Surprises in Northeastern Oregon

I missed a regular blog post earlier this week because The Mechanic and I were in Northeastern Oregon on a family trip. My dad’s side of the family gathered to say goodbye to my grandparents with a celebration of life and scattering of their ashes. I hadn’t been there in seven years, for my grandfather’s 90th birthday, and enjoyed exploring with fresh eyes.

Thirty-five years ago, my dad’s dad and his second wife moved to Lostine, Oregon, a small town in Wallowa County, Oregon. Their property, titled Big Foot Ranch (no idea why), is tucked in a narrow valley between Lostine and Enterprise. I was ten when they moved, and got to travel with them in my great-grandmother’s fifth wheel trailer – a huge adventure to me. Every summer thereafter we drove up to visit them. I rode their horse, swam in the irrigation ditch, and learned to drive on a Model A Ford pickup and an old John Deere tractor. (There goes my city creds – The Mechanic now has plenty of ammo to call me a country girl!)

Enterprise, in the far northeast corner of Oregon

To get there, we flew into Boise, the closest airport, and after meeting up with my brother and sister-in-law (who flew in from Texas), drove four hours to Enterprise. After being greeted by the beef industry in the Boise airport, we joked about what the cattle-raising locals would think when four  vegetarians rolled into town.My grandparents’ property is so lovely, with the rushing river and fields on either side. Marching up the hillside through the weeds is still the same, returning with socks and shoe laces full of burrs. This is my kind of wilderness! Also, the low humidity was sooo refreshing, despite the high temperatures.

I have changed in the seven years (!!!) since I’d been to my grandparents’ – then I was single, newly moved from Manhattan to Washington, DC, and unhappy with my job. Wanting to show The Mechanic all the things my brother and I grew up doing in Oregon made everything new. The biggest surprise was how bike-y the area is – whaat? Bike lanes through the middle of Enterprise?! And Joseph, OR, not only had bike lanes, but bike racks shaped like bikes, and one store had a large “Bike Friendly” sign out front, notifying all that not only were there bike racks, but drinking fountains, public restrooms and package shipping. I’ve never even seen this on stores here in the DC metro area! The Mechanic and I chatted with a woman who had been biking 65 miles into Enterprise, to get to Terminal Gravity Brewing. She said that for the most part, cars were pretty respectful of her and kept their distance, because not all the roads have decent shoulders and space to bike. I had heard that the area was trying hard to promote cycle tourism, and now I believe it.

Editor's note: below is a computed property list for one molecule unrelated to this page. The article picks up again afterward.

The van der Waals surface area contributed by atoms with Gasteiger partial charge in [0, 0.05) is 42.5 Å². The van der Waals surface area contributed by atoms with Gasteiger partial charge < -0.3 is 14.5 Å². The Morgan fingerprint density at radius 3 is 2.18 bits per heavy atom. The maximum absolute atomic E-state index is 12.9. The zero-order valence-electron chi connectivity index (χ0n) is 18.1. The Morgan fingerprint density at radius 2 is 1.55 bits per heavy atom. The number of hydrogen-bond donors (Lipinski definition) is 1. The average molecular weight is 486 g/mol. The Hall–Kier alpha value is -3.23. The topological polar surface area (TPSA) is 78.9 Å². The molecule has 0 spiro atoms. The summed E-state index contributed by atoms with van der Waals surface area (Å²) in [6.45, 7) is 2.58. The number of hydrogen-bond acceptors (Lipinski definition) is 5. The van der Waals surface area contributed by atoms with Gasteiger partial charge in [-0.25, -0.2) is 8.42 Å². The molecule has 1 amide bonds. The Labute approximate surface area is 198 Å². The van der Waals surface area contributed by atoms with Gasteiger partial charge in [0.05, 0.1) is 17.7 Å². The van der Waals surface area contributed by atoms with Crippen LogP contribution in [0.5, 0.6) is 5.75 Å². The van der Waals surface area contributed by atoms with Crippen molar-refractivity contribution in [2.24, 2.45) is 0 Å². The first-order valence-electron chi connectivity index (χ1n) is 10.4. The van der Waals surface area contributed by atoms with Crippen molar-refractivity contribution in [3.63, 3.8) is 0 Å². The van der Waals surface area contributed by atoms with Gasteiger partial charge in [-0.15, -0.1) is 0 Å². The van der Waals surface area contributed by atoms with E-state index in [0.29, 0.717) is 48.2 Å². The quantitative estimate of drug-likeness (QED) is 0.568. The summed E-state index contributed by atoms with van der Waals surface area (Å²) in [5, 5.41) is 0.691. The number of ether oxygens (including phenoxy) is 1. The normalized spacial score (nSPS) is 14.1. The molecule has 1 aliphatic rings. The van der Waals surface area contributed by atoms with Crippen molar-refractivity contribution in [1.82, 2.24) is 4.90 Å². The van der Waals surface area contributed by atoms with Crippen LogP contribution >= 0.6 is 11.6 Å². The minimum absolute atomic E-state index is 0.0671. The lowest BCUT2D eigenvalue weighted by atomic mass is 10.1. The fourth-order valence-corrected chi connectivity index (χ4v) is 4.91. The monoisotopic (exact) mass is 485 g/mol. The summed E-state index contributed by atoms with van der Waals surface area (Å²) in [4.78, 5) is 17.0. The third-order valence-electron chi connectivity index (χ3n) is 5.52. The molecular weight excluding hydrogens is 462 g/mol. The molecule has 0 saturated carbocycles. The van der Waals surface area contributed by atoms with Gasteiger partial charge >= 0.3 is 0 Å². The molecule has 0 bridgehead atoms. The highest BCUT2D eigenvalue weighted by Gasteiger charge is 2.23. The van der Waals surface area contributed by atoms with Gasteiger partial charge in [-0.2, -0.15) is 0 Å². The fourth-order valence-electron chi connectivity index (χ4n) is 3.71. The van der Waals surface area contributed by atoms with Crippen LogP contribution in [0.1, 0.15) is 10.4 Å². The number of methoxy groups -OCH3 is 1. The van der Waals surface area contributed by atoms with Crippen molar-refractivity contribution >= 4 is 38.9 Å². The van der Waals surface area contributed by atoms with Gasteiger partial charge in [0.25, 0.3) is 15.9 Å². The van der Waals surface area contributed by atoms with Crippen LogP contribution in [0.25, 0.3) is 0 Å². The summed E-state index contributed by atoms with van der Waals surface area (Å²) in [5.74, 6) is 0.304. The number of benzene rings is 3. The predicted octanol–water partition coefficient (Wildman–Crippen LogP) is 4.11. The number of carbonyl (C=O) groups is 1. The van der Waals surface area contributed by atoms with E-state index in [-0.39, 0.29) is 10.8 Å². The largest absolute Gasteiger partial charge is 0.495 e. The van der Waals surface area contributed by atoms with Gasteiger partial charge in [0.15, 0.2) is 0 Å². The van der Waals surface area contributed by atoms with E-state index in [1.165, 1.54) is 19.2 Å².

Another surprise was just how much we loved the town of Joseph. It’s Main Street is maybe 5 blocks long, but it packs a ton of cute into those blocks. Famous for the bronze foundry, Joseph has a huge arts scene. Every corner had artwork in brilliant floral beds, every other store was something related to the arts (a wonderful quilt store too!), not to mention the artisan chocolate shop, the bistros and restaurants, and the murals. If you are looking for a relaxing, small town getaway with tons to do and see, this is your destination.

Wallowa Lake was also a surprise – having been in the area for so many years, I don’t know why we never hung out at the lake. My parents, brother, sister-in-law, The Mechanic and I ended up spending a very, very relaxing afternoon reading in the park by the lake. We had gone up to the top of Mt. Howard on the Wallowa Lake Tramway to admire the mountain views, and had planned on renting kayaks. Instead, we enjoyed the beautiful weather and gorgeous scenery around us. Ah….

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All around are remembrances of the Nez Perce tribe, native to the Wallowa area. As obsessed with Native Americans as I was as a child, I don’t remember exploring any of their history while visiting my grandparents. So I was pleased to be able to see a small bit of their history at the Old Chief Joseph Gravesite and Joseph Canyon from the Wallowa-Whitman National Forest Viewpoint.

It seems like we packed a lot into a short trip; this doesn’t even include our evening at Terminal Gravity (their grassy front lawn will make you stay far longer than you planned!) and the day we spent with extended family and friends remembering my grandparents. I will leave you with more photos of the area. It is just so beautiful that photos don’t do it justice. I’m glad I got to visit one last time and have these images to share with you.

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But now we are home and I’m back to embrace my kind of outdoorsy –